Once I had arrived at the stream, I was hoping to spot a new species or two, but didn't expect anything. The stream was up about 6 inches and chocolate brown compared to that of my last trip. However, my spirits - though dampened by the weather - were still fairly high. In fact, there were one or two common damselflies buzzing around in a bright opening (which didn't last long). I also saw a male Zygonyx iris malayana, darting around at an amazing speed - even for that species! Within a few metres of the entrance I was amazed to see another Rhinagrion hainanense (kindly confirmed by Oleg!). This was about 5-600 metres from where I saw the last one. He was perched on a branch about 0.5 metres above the stream. He wasn't easily scared and I was able to get fairly close to him. If I did disturb him, he would simply fly to a stump close by which had a large hole in it. He would search around the area then return. Eventually, I continued as did the rain. Most of the common species that were around had now disappeared. However, I was amazed to find a second R. hainanense and then another and another ... 4 to be precise. All about 10-20 metres apart. Sometimes they would come into contact with each other and have a little dance. I made my way along the stream, but it was getting darker and darker - those big clouds were looming. As the clouds approached, I too neared the area where I had spotted a good number of species on my last trip - including my first encounter with Rhinagrion hainanense at Nam Nao. I approached the same tree that spanned the stream, where I had spotted a male. As I neared I disturbed a male Merogomphus paviei and noticed a male Gomphidictinus perakensi perching above my head near the log. The water was still shallow enough to wade through and as I prepared myself to do so, I noticed yet another male  Rhinagrion hainanense. I photographed him and then reached the log. I noticed another male sitting on the log (now broken and had moved slightly probably due to an earlier storm). I hoped to see a female ... and as if by magic a female appeared from nowhere ... but then flew up slightly into the air. By doing this, she disturbed all the males and about 5-6 males from all areas appeared, one in particular followed her and hovered near her, arching his abdomen under his thorax to reveal his bright orange/red underside. A fleeting glimpse, but a female all the same. The weather was about to turn nasty. I was about to head back for the car, when I impulsively looking under the log - and there, I thought, was another female. The specimen was right under the log (which was about 12 inches above the water. Worse, it was at the fork of the log, so getting my camera anywhere near it was really tough. I was stood in the middle of the stream pondering my next move. I managed to feed the camera inside the fork of the log and, using the monopod just about got a few decent photos, though the flash didn't go off the first time. Indeed it was a female ... and she was ovipositing. I tried for around 20 minutes to get good photos, moving around from different angles. Unfortunately, she was in the most difficult place possible. I decided just to watch her. She continued for another few minutes, moving slowly around the underside of the log. Then another female turned up, and also started moving downwards into a similar position. Unfortunately, she didn't like my presence and flew into the branches above my head ... too high to take a photo. Eventually the first female finished and flew out of the log and onto a branch. She, too, was out of reach of my camera, but not my fingers! I managed to grab her wings. I managed to get a few good photos of her before the heavens opened. I dived for cover under a tree but the rain got harder and harder. I decided it was time to leave. I passed the 2nd female I had seen and she was still hanging on to a branch even though she was getting battered by the rain.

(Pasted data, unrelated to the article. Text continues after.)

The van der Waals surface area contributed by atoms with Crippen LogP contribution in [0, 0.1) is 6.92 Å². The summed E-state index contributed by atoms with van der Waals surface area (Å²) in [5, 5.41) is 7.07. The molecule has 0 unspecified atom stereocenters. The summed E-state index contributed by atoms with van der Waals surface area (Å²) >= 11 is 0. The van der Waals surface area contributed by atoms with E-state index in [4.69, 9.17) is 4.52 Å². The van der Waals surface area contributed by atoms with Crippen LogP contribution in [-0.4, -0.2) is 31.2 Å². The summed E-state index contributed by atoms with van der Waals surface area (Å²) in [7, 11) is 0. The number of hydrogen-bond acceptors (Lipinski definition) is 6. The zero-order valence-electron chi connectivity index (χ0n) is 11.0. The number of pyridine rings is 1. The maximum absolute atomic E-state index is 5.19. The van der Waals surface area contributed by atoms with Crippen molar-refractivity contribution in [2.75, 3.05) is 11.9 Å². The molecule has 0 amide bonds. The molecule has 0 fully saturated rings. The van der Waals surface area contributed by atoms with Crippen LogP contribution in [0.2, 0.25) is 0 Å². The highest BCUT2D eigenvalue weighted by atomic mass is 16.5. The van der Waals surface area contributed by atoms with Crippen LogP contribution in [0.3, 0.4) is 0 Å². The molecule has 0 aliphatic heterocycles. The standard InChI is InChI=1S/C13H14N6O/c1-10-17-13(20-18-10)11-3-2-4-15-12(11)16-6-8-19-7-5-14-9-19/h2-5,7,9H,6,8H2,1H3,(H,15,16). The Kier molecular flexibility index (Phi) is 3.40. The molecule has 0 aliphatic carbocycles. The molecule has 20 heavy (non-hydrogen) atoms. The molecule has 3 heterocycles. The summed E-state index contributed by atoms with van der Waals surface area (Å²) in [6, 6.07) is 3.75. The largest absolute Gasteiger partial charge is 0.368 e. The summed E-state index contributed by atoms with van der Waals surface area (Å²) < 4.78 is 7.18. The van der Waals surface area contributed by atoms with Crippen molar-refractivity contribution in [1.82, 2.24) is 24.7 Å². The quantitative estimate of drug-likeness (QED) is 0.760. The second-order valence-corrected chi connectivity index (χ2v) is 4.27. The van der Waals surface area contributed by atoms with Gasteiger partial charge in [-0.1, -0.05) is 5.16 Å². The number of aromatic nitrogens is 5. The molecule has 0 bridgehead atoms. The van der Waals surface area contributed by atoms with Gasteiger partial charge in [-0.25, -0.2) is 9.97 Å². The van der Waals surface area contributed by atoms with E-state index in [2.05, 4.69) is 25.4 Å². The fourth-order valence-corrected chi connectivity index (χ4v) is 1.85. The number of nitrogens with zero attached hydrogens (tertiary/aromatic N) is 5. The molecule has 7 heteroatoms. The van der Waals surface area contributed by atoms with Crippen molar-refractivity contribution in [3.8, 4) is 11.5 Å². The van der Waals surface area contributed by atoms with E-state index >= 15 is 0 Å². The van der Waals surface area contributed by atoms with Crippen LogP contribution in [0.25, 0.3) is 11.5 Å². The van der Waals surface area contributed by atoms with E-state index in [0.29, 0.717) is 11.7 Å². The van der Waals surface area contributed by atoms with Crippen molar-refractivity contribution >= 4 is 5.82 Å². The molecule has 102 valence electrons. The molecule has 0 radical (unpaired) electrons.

I tried to return to the car park, yet the pathway had too become a stream. Soaking wet, I made it back to the car. It was only 2.00 p.m. so waited in hope that the rain would abate. Eventually, it obliged so I set off again. This time, however, the stream was more like a raging torrent of a river - it had risen about 12 or so inches in about 1 hour. I still made it back to the areas where the females were and I couldn't get near it - the stream was now licking at the base of the log ... maybe that was why the females were so active. 

So, not much in terms of new species. Yet, it turned out to be a great day watching the female at work.  

My best photos of the day:

Rhinagrion hainanense, male ... the 2nd I have seen at this stream.

... and another

Now in the hand, he played dead.

 Phwoah! That's what the females must think anyway. The male arches his abdomen under his thorax to reveal his colours when a female is present ... a bit like a scally with a pimped-up car, I suppose. 

Here's the same log that I saw the male for the first time in July. The water is higher now and coloured. 

Right at the base of the log and in the most awkward position ever, I could see a shadow ...

... and when the flash decided to work, the female was revealed - now with the blade of the ovipositor fully buried.

I managed to get my camera in front of the branch blocking my view and this was the best I could get.

Now in the hand ... what a beautiful thing she really is.

Nam Nao Headquarter's stream (added species from the last visit, bold; new species for the stream, blue; species not seen from last visit, red)

Family: Chlorocyphidae
Rhinocypha biforata (Selys, 1859) ♂ ♀ [very common]

Family: Euphaeidae
Euphaea ochracea (Selys, 1859) ♂ ♀ [♂ common]

Family: Megapodagriondae
Rhinagrion hainanense (Wilson & Reels, 2002)  [♂ 10-12, ♀ 2

Family: Gomphidae
Gomphidictinus perakensi (Laidlaw, 1902) ♂ [1]  
Merogomphus paviei (Martin, 1904) ♂ [1] 

Family: Platycnemididae
Coeliccia didyma (Selys, 1863) ♂  [common]
Coeliccia c.f. loogali (Fraser in Laidlaw, 1932) ♂  [common]
Copera marginipes (Rambur, 1842) ♂ ♀ [very common]
Copera vittata (Selys, 1863) ♂ ♀ [common]

Family: Protoneuridae
Prodasineura auricolor

Family: Libellulidae
Zygonyx iris malayana (Selys, 1869) ♂ [1]

1 comment:

  1. Dennis, this is for sure Rhodothemis rufa, not Orthetrum chrysis. The light stripe along the thorax like in female, seen in this young male, is suggestive and the incomplete last antenodal at the fore wing is decisive - it is by no means Orthetrum. So, your first thought was correct.

    So great photos of Rhinagrion hainanense! Push Noppadon to publish this finding at last!